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School leaders demand ‘more ambitious’ education funding package

Paul Whiteman, NAHT general secretary

On Wednesday 8 September, school leaders met with MPs across the political spectrum to demand greater levels of additional funding for education.

At an event in Westminster, school leaders shared direct examples of the ways they are being forced to reduce support for pupils because of a lack of proper investment stretching back more than a decade.

Paul Whiteman, general secretary of NAHT, which represents leaders in the majority of schools, said:

“The government’s failure to invest in schools is harming the chances of young people. Every area of public services requires additional government money to cope with the impact of the pandemic and to guarantee a successful recovery. The education sector is no different, but our research shows that almost a third of school leaders are being forced to make cuts in 2020/21.”

Also speaking at the event was NEU joint general secretary Dr Mary Bousted, who said:

“The forthcoming Comprehensive Spending Review will be a test of the Prime Minister’s rhetoric earlier this year about education recovery being ‘the biggest priority’ for his Government. To date Ministers have only allocated a small fraction of the £15 billion judged to be needed by the Government’s former education recovery tzar to repair the damage done to children and young people by the pandemic. If the Government is serious about making sure no child is left behind they will show far more urgency and ambition to support and resource schools with their efforts to deliver education recovery.”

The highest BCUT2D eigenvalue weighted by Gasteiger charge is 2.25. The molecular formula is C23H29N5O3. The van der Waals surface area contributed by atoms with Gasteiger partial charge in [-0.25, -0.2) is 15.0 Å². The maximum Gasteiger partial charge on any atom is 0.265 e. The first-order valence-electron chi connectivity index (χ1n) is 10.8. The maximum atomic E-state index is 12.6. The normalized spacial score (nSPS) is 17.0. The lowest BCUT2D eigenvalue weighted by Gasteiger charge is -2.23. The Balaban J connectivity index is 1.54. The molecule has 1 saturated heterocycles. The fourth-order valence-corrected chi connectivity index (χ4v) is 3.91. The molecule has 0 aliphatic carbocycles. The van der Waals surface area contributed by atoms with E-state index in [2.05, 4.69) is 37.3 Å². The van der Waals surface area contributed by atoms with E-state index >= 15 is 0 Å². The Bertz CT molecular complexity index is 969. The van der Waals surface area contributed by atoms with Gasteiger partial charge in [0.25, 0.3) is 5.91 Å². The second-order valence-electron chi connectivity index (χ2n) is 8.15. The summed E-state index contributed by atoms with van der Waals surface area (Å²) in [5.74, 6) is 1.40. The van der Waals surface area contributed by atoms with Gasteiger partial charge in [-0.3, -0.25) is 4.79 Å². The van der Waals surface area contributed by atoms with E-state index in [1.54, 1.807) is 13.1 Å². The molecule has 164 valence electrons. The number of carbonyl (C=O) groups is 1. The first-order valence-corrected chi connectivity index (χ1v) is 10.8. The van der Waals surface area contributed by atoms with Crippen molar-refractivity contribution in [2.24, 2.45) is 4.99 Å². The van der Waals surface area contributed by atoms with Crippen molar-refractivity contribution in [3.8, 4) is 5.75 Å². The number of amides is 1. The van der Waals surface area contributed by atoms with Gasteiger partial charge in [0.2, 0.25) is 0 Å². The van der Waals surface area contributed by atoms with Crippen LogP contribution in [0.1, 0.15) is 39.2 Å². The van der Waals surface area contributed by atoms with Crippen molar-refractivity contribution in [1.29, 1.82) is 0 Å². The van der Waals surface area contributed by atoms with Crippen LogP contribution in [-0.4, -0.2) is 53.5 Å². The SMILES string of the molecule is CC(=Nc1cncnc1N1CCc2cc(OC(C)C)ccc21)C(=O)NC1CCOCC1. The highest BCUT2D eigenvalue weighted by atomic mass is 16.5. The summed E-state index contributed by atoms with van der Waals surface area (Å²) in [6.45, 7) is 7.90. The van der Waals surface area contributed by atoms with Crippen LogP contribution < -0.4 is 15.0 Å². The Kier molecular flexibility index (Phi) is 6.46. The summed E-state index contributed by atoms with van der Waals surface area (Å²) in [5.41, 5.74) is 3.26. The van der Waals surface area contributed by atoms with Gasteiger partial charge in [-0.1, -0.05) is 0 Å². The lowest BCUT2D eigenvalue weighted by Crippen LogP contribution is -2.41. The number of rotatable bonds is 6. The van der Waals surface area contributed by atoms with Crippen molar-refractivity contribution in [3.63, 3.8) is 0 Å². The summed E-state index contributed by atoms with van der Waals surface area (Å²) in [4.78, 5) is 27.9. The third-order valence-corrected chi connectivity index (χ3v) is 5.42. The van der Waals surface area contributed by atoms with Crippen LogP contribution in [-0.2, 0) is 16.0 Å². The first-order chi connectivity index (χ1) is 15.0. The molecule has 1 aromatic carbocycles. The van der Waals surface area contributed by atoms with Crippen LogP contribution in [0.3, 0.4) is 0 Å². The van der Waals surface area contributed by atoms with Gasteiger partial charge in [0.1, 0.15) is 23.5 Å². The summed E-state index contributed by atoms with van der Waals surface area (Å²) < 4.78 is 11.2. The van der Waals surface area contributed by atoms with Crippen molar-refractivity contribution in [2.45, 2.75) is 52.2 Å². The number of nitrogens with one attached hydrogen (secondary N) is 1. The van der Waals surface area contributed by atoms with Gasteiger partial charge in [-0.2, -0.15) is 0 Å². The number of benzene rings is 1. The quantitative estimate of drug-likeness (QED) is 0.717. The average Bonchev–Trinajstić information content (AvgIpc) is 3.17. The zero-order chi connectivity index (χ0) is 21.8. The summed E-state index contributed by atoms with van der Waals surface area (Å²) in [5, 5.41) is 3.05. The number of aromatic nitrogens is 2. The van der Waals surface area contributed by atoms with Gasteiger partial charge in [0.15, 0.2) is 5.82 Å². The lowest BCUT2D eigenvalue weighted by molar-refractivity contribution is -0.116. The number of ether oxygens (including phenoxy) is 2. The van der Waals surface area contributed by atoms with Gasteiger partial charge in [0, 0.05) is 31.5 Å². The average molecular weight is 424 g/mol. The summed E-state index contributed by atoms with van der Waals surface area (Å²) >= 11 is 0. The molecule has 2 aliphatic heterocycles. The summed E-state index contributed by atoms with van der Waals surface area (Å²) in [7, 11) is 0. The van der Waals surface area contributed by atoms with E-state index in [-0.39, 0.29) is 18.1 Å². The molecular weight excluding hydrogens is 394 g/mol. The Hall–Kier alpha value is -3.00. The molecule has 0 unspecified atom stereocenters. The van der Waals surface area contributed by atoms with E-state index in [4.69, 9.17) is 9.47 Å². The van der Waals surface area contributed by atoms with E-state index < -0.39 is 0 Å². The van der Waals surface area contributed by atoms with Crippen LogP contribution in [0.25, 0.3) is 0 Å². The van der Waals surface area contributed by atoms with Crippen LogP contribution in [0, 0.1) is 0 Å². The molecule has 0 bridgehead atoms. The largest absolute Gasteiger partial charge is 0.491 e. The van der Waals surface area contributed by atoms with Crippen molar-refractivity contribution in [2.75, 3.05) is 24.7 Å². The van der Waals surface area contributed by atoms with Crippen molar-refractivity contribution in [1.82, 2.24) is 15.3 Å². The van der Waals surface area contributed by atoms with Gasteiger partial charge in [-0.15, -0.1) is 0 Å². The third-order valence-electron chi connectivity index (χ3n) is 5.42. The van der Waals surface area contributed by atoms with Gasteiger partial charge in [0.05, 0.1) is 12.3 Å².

These remarks were backed up by the real life testimonies of school leaders:

Helen Spearing, head teacher of a primary school in Staffordshire, said: 

“We have to restrict the number of school trips because we can’t subsidise them if parents can’t afford to contribute. We have had to make the difficult decision to go through a process to change TA salaries to term time only. 

Gavin MacGregor, head teacher of a primary school in London, said:

“We have had to cut back on our well-being and mental health support by not renewing our Place2Be counselling service. We have also had 9 members of support staff leave and have only replaced 2.”

Ruhaina Alford a school leader in Devon said:

“The funding crisis results in a Hobson’s choice for heads: which of the most essential resources will children have and which will they have to do without? You would expect an essential like reading books to be provided by the school. But no – to afford these, parents and the local community have to constantly fundraise. So, although parents are sending their children to a state maintained school, they are still footing the bill. Is this fair?”

The Westminster event took place as NAHT published its latest report into school finances across England.

The report found that:

  • One in four (26 per cent) school leaders predict a deficit budget in 2021/22 based on current funding levels.
  • Almost all school leaders (95 per cent) reported that top-up funding for pupils with education, health and care (EHC) plans was insufficient.
  • As a direct result of the coronavirus pandemic, school leaders reported average additional costs (such as enhanced cleaning and safety measures) of £24,571.
    Schools also reported average lost income (for example, rental or lettings of facilities) of £21,867.

NAHT’s findings come as the Institute for Fiscal Studies reported that school spending per pupil in England fell by 9% in real terms between 2009-10 and 2019-20, which is the largest cut in over 40 years. Almost three-quarters (73%) of schools still have lower per pupil funding in real terms than they did in 2015. Current ‘recovery’ spending in England amounts to around £310 per child according to the Education Policy Institute compared to £1800 in the USA and £2100 in the Netherlands.

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